Find the nearest Landscapes & Nature in Cornwall
Our Landscape and Nature category brings all Coast Radar’s Cornwall listings related to looking for something to do or a place to visit together where they offer some form of the countryside or coast path based activity.
Finding the best things to see and do on a Cornwall day out with your family or friends is easy – simply explore the countryside or coast path activity links below, hit the jump to my location button or use the search bar to plan your next Cornwall activity.
- The coastal path passes through Polzeath in one direction to Rock, and in the other through New Polzeath, Pentire Point and along miles of stunning coastline. On the headland of The Rumps is the Iron-Age cliff castle. This fort with superb coastal vistas has a triple rampart and ditch system protecting the headland.
- Samson is the largest uninhabited island in the Isles of Scilly that has some former stone cottages used when it was inhabited until 1855. Samson has two hills simply known as the North Hill and the South Hill and some good sandy beaches. The island, along with the nearby islands of Green Island, Puffin Island, Stony Island, and White Island was designated a Site of Special Scientific Interest (SSSI) for their biological characteristics and is a protected wildlife site. Boat trips to Samson are regularly available May through September although there are no amenities or services available, but guided walks are led by local experts.
- Dodman Point is a 400-foot (120 m) high headland that was once an Iron Age promontory fort. At its seaward end is a large granite cross, erected to help protect shipping from this headland. It is mentioned in the shanty Spanish Ladies. Below the large stone cross, there is a way down to the bottom of the small cliffs and there is some climbing there on the faces. Mainly bouldering as it is rarely climbed and so there are no fixed anchor points.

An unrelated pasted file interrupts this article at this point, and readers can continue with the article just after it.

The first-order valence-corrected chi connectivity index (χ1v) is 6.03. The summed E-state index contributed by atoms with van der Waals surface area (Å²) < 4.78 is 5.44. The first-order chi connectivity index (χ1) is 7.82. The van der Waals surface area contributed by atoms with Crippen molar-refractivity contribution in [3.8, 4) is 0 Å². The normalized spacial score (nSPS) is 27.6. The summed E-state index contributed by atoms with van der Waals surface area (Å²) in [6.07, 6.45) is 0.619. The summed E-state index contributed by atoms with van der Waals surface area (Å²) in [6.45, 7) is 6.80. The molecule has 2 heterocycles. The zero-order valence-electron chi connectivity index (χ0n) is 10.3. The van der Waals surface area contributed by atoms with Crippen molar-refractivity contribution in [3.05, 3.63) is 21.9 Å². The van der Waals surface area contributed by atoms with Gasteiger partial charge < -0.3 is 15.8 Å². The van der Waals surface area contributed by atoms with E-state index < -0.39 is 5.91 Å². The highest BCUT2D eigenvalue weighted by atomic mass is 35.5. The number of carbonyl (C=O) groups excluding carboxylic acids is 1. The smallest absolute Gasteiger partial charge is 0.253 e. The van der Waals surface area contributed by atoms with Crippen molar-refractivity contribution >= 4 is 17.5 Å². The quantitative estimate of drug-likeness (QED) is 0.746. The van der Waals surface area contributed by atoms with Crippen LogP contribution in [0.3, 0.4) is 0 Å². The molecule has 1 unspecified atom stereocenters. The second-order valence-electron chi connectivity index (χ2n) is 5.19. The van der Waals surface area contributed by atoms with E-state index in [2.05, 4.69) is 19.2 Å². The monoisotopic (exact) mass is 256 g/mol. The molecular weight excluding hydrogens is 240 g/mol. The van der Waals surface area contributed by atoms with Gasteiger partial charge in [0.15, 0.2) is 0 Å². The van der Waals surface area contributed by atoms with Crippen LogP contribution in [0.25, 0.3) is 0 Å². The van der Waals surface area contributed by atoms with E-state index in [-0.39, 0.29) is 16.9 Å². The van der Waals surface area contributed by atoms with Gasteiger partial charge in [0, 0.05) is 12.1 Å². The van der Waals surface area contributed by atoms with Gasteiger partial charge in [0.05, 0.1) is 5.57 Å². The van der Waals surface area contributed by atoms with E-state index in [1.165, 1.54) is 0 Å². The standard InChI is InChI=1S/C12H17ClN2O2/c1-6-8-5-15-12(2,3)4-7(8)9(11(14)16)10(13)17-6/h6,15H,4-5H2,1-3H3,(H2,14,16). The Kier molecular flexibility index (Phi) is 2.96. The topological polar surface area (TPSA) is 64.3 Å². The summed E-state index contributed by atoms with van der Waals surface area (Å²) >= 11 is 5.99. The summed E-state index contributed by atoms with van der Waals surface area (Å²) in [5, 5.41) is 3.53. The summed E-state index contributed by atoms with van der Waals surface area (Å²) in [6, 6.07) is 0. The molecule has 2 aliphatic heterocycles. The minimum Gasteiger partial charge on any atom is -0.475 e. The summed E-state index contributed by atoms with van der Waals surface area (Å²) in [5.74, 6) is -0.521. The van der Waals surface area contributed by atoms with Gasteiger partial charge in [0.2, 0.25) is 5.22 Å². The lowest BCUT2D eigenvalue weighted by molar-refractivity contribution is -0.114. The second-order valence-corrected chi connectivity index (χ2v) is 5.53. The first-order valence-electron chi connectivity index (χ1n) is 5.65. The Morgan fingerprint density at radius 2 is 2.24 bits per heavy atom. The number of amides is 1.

- Bonython Estate Gardens is located on the Lizard Peninsula miodway between The Lizard and Helston. The estate includes the walled garden, the potager garden, two magnificent lakes, the hot garden, the valley garden and also a plant shop and refreshments. The gardens are open during the summer Mon-Fri excluding bank holidays.
- Tremenheere Sculpture Gardens is a beautiful sheltered valley near Penzance, surrounded by woods, streams and dramatic 22-acre exotic and sub-tropical garden. The gardens provide the perfect backdrop to art, with internationally renowned artists creating permanent works, all harmonising with their garden setting. Facilities include a cafe, design shop, toilets, car parking and well-behaved dogs are welcome on a lead throughout the gardens. Unfortunately, due to the steep nature of the valley, access to the gardens is severely limited for those with physical disabilities and is unsuitable for mobility scooters, wheelchair users and prams.
- St George’s Island is also known as Looe Island, a small island about a mile offshore from Looe in Cornwall. Owned and managed by the Cornwall Wildlife Trust charity. The Island is approx. 22.5 acres (9 ha) in area and a mile (1.6 km) in circumference with the highest point being only 47 metres (154 ft). The landing fees and other income is devoted to conserving the island’s natural beauty and providing facilities. Open during the summer to day visitors arriving by the Trust’s boat from Looe. A small visitor centre can provide you with a self-guided trail map.
- St Michael’s Mount, a rocky island crowned with medieval church and castle. One of England’s most famous and dramatic coastal attractions. The oldest surviving buildings date from the 12th century, when a Benedictine priory was founded here. Accessible on foot at low tide across a causeway, at other times it is reached by a short boat trip. The island is managed by the National Trust and includes cafe/restaurant and shop. The gardens have limited opening times as they can’t cope with the large amount of summer visitors, see the National Trust website for more information.
- Kit Hill is a rugged granite hilltop between Callington and the River Tamar. The hill rises to a height of 334m and has some of the best views in the southeast Cornwall, with sights including the Tamar Valley, Dartmoor and Bodmin Moor. On the summit, you have the “Summit Stack” built in 1858 for the mining complex and served a steam engine that pumped water and lifted ore from the deep mine workings. The Kit Hill Country Park consists of some 400 acres (152 hectares), where Kit Hill is the highest point in the Tamar Valley Area of Outstanding Natural Beauty.